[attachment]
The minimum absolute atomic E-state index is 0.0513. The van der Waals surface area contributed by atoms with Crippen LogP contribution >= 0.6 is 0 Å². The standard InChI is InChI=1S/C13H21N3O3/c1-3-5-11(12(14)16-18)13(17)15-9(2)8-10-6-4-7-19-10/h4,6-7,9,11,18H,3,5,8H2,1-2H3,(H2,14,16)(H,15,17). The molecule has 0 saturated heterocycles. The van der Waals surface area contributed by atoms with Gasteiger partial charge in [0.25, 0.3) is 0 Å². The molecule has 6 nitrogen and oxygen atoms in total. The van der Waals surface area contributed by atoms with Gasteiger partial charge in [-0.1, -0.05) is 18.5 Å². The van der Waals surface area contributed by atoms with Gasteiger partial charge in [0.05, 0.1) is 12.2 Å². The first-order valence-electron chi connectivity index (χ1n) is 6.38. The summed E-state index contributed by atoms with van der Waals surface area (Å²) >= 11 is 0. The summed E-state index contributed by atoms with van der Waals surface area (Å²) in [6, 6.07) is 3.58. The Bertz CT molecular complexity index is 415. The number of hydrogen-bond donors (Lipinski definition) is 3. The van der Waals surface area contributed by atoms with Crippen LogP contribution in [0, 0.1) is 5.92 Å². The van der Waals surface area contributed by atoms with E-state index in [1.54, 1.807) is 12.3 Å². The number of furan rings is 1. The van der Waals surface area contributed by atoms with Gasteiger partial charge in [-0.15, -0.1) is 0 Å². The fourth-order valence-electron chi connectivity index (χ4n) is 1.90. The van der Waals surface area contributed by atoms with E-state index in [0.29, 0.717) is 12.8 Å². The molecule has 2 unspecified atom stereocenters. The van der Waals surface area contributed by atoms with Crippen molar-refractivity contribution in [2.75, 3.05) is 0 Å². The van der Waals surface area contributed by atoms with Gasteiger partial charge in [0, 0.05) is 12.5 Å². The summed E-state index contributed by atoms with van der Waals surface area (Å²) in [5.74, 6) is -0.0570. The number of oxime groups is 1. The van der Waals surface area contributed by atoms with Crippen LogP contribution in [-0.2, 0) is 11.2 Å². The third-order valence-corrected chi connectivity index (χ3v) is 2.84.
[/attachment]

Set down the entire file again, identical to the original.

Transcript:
The minimum absolute atomic E-state index is 0.0513. The van der Waals surface area contributed by atoms with Crippen LogP contribution >= 0.6 is 0 Å². The standard InChI is InChI=1S/C13H21N3O3/c1-3-5-11(12(14)16-18)13(17)15-9(2)8-10-6-4-7-19-10/h4,6-7,9,11,18H,3,5,8H2,1-2H3,(H2,14,16)(H,15,17). The molecule has 0 saturated heterocycles. The van der Waals surface area contributed by atoms with Gasteiger partial charge in [0.25, 0.3) is 0 Å². The molecule has 6 nitrogen and oxygen atoms in total. The van der Waals surface area contributed by atoms with Gasteiger partial charge in [-0.1, -0.05) is 18.5 Å². The van der Waals surface area contributed by atoms with Gasteiger partial charge in [0.05, 0.1) is 12.2 Å². The first-order valence-electron chi connectivity index (χ1n) is 6.38. The summed E-state index contributed by atoms with van der Waals surface area (Å²) >= 11 is 0. The summed E-state index contributed by atoms with van der Waals surface area (Å²) in [6, 6.07) is 3.58. The Bertz CT molecular complexity index is 415. The number of hydrogen-bond donors (Lipinski definition) is 3. The van der Waals surface area contributed by atoms with Crippen LogP contribution in [0, 0.1) is 5.92 Å². The van der Waals surface area contributed by atoms with E-state index in [1.54, 1.807) is 12.3 Å². The number of furan rings is 1. The van der Waals surface area contributed by atoms with Gasteiger partial charge in [-0.15, -0.1) is 0 Å². The fourth-order valence-electron chi connectivity index (χ4n) is 1.90. The van der Waals surface area contributed by atoms with E-state index in [0.29, 0.717) is 12.8 Å². The molecule has 2 unspecified atom stereocenters. The van der Waals surface area contributed by atoms with Crippen molar-refractivity contribution in [2.75, 3.05) is 0 Å². The van der Waals surface area contributed by atoms with Gasteiger partial charge in [0, 0.05) is 12.5 Å². The summed E-state index contributed by atoms with van der Waals surface area (Å²) in [5.74, 6) is -0.0570. The number of oxime groups is 1. The van der Waals surface area contributed by atoms with Crippen LogP contribution in [-0.2, 0) is 11.2 Å². The third-order valence-corrected chi connectivity index (χ3v) is 2.84.